The fall harvest has begun, and that means more slow-moving tractors are rolling around on Niagara’s roadways.
Both drivers and farm machinery operators have a role in making this year’s harvest a safe one.
Lee Alderson of the Ministry of Transportation pointed out that most tractors and combines – marked with an orange and red triangle emblem on the rear – have a maximum speed of 40 km/h, but travel slower when towing.
Drivers can pass farm machinery where legally allowed and safe to do so, but should exercise patience. When passing, drivers should leave plenty of space and make eye contact with the machinery operator.
“Farm machinery moves quite slowly compared to other road users and they often turn directly into fields rather than roads or lanes, or move from lane to lane.
"Much like large trucks or buses, farm vehicles often require a large amount of room to make right or left turns. If one of these vehicles moves to the right or left, they may be preparing to make a turn rather than allowing space for you to pass,” Alderson noted.
According to a Canadian Agricultural Safety Association (CASA) Toolbox Talk publication, “The left-turn collision is the most common type of farm machinery collisions on public roads. It happens when the farm vehicle is about to make a left turn; meanwhile, the motorist behind the farm vehicle decides to pass.”
Recommendations for machine operators are: stay visible with working lights, frequently shoulder-check and make eye contact with drivers, signal intentions to move positions, occupy the full lane (don’t straddle the shoulder), use pilot vehicles when transporting large equipment and change travel times or routes to avoid peak traffic.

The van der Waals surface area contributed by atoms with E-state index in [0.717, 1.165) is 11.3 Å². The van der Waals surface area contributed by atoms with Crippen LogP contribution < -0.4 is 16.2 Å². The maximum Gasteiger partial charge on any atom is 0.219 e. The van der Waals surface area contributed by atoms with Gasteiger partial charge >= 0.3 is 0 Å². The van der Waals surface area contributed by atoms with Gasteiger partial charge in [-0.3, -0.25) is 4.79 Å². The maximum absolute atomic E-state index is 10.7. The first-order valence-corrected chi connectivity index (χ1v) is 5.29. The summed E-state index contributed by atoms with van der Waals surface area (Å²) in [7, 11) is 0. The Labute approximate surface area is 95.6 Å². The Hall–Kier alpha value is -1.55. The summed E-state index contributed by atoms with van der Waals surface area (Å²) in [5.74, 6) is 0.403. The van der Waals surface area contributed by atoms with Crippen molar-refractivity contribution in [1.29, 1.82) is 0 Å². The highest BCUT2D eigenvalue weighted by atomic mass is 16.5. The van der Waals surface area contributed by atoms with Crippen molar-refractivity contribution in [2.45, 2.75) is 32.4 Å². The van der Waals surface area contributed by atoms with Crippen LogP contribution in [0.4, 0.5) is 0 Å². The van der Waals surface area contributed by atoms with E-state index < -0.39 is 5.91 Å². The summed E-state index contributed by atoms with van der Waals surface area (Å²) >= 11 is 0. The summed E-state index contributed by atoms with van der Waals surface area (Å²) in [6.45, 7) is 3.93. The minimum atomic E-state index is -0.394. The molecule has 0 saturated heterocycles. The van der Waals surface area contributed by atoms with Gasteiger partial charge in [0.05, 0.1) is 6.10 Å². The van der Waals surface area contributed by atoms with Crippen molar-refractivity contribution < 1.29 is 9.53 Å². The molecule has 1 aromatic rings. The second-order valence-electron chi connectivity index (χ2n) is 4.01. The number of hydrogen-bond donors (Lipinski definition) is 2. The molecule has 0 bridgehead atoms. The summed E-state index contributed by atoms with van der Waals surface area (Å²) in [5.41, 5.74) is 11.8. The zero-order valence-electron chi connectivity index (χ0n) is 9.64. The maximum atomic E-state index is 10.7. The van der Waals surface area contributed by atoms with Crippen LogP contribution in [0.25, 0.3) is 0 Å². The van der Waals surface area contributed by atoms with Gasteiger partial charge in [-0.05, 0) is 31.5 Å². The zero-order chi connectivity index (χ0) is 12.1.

As farm machine operators often harvest late into the night in the race against weather, rushing and fatigue can also be a contributing factors to injuries, said Robert Gobeil, a CASA agricultural health and safety specialist, in an email.
He advised planning ahead to manage fatigue and to have an emergency plan in place in the event of an incident.
Of the 843 agriculture-related deaths in Canada between 2003 and 2012, incidents between farm machinery and vehicle traffic accounted for 59 deaths, making the incidents one of the top five causes of agriculture-related death in Canada, according to a 2016 report from the Canadian Agricultural Injury Reporting project of CASA. Using data from coroner reports, only fatalities are tracked, not injuries.
The same report revealed that over that 23-year period, collisions between vehicles and farm machinery actually increased by an average of 2.8 per cent.
The Ontario Road Safety Annual Report from the province’s Ministry of Transportation (MTO) provides information for farm-vehicle road incidents from 2013 to 2017.
During those years, “farm vehicles were involved in an average of four fatal, 54 injury, and 180 property damage-only collisions per year,” Alderson said.
Jordan Snobelen, Local Journalism Initiative Reporter, Niagara this Week